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Why celebrate St Benedict?

Dom Michael Casey ocso, wrote, ‘there no doubt the Rule of St Benedict is a profound document. This, however, is no excuse for spending the rest of our lives on the first page of the Prologue.’ [1]


This quote at the beginning highlights the vital impetus of the monastic life. Since God is limitless, so too then should be our search for him, it is ultimately a process of gaining since God is holiness. There is no earthly terminus for the monastic life, it is ultimately the contemplation of God that is the goal, who is holiness Himself.


As a far as St Benedict is concerned, holiness cannot be contained, but it must be shared with those around. It is in the sharing that we can become holy ourselves. This is clear in the first chapter of the Rule, in which St Benedict described the types of monks. But what must be borne in mind is that there were no religious orders in the modern sense in St Benedict’s time, but simply monks and monasteries.


Two manners of monastic life that are insufficient for growth in Christian and monastic life, according to St Benedict are the Sarabaites and Gyrovagues. These two types are in contrast to those who are authentically trying to live truly the monastic life, the coenobites and hermits. [2] The Sarabaites and Gyrovagues do not live up to monastic holiness as they lack either a sense of stability or a true understanding of what it actually means to live in community. Sarabaites live in community, but lack a common rule to live by, so they follow their own wills at the expense of the community. Gyrovagues, on the other hand, don’t live in a permanent community but simply travel between monasteries without a sense of stability to one.


These are examples of monastic life lived in a selfish manner. For truly living in community implies that there is a reasonable sharing that builds yourself and others up. For St Paul says in his letter to the Galatians, ‘If we live by the Spirit, let us also walk by the Spirit. Let us have no self-conceit, no provoking of one another, no envy of one another.’ Later on, St Paul also said, Bear one another’s burdens, and so fulfil the law of Christ.’ [3]. St Benedict’s attitude would then imply that the actions of a sarabaite or a gyrovague are not in accord with these words of St Paul. For as soon as trouble comes community life breaks down. This is community life without roots, without the roots that enable a monk to endure through trials of manifold kinds, after which comes the crown of virtue. The virtues that are gained through monastic perseverance are such that lay the ground for true growth in holiness.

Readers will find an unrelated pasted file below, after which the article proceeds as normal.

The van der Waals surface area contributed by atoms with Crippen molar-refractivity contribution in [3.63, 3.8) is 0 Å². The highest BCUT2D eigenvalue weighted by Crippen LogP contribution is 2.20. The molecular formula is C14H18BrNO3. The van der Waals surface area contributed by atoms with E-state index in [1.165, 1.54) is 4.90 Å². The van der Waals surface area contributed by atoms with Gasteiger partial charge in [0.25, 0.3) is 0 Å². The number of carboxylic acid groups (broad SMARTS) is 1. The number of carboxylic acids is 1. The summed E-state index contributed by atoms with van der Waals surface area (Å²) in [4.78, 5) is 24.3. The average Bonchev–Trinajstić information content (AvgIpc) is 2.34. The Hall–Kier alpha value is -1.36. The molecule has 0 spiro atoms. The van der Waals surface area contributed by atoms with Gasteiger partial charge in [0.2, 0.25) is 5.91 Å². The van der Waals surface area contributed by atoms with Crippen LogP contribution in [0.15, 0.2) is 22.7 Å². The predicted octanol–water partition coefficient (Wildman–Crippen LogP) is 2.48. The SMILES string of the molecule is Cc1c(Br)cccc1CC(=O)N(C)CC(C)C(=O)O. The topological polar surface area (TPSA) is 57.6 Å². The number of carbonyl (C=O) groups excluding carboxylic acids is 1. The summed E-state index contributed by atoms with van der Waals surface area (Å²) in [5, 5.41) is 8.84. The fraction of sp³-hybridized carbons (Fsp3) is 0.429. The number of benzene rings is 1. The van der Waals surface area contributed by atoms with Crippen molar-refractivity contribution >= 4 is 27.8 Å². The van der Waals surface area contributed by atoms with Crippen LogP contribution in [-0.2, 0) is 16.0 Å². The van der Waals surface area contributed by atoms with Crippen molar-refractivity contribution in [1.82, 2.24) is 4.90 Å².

St Benedict, on the other hand, thought that for someone to truly live the monastic life, there must be a sharing that is true and not in the spirit of selfish interest. For St. Benedict then, this way is brought under by the life of the coenobitical and eremitical lives. The Coenobitical, through the daily acts of prayer, work and reading, rooted in the Benedictine vows of obedience, stability and conversatio morum centred in a monastery or at least linked to it (for St Benedict does allow monks the ability to work away from the monastery in chapter 50, yet in this community life is still paramount.[4]). This is the best manner in which a monk can grow in community life, and being shaped by the experience of God directly and through others, is to allow oneself to be moulded in the life of Christ. It is a place where we can come up against all sorts of issues both communal and personal. Yet these should be where an individual can be secure with the sense that they are called by God, to be a monk, and that to praise God everyday through monastic activities is the role that they are given. The life of the hermit is in some ways a higher calling than the coenobite. A hermit has the grace to live alone through the grace of God. But the foundations of a hermit’s life for Benedict comes after living the life of the coenobite. After living with others, they are called to go forth as soldiers are to battle. For St Benedict said, ‘thanks to the help and guidance of many, they are now trained to fight against the devil’.[5] There is then an organic link between the life of a hermit and monks in community.


It is right and just, then, to speak of St Benedict’s genius. As a man, who with the wisdom and precedent of monastic living of various kinds, managed to construct a way of getting many individuals to be linked together by the bonds of charity not only for God but each other as well. The Rule of St Benedict is an attempt to do so. By examining the types of monks, St Benedict, shows his genius by emphasising that the monk is never a lone ranger, and never lives monastic life for its own sake, but for those around for whom the monk intercedes. Therefore, a monk needs to constantly strive for holiness in every action, making sure that it is in authentic Christian discipleship.


Br Aidan Messenger


Br Aidan is a monk of Douai Abbey. He joined the monastery on the 30th September 2019 and took simple vows on 27th March 2021. He is pursuing his studies for the Priesthood at Blackfriars Studium, Oxford, and is about to start theology, having finished two years of philosophy.


[1] Michael.Casey, ‘Making Use of RB 1980’, Cistercian Studies, vol.XVIII, 1983:3, [2] Rule of St Benedict, 1980, Chapter 1 ‘Types of Monks’. [3] Galatians 5:26-27, 6:2 (RSV) [4] Rule of St Benedict, 1980, Chapter 50‘Concerning Brethren who are working at a distance from the Oratory [5] Rule of St Benedict, 1980, Chapter 1 ‘Types of Monks’.


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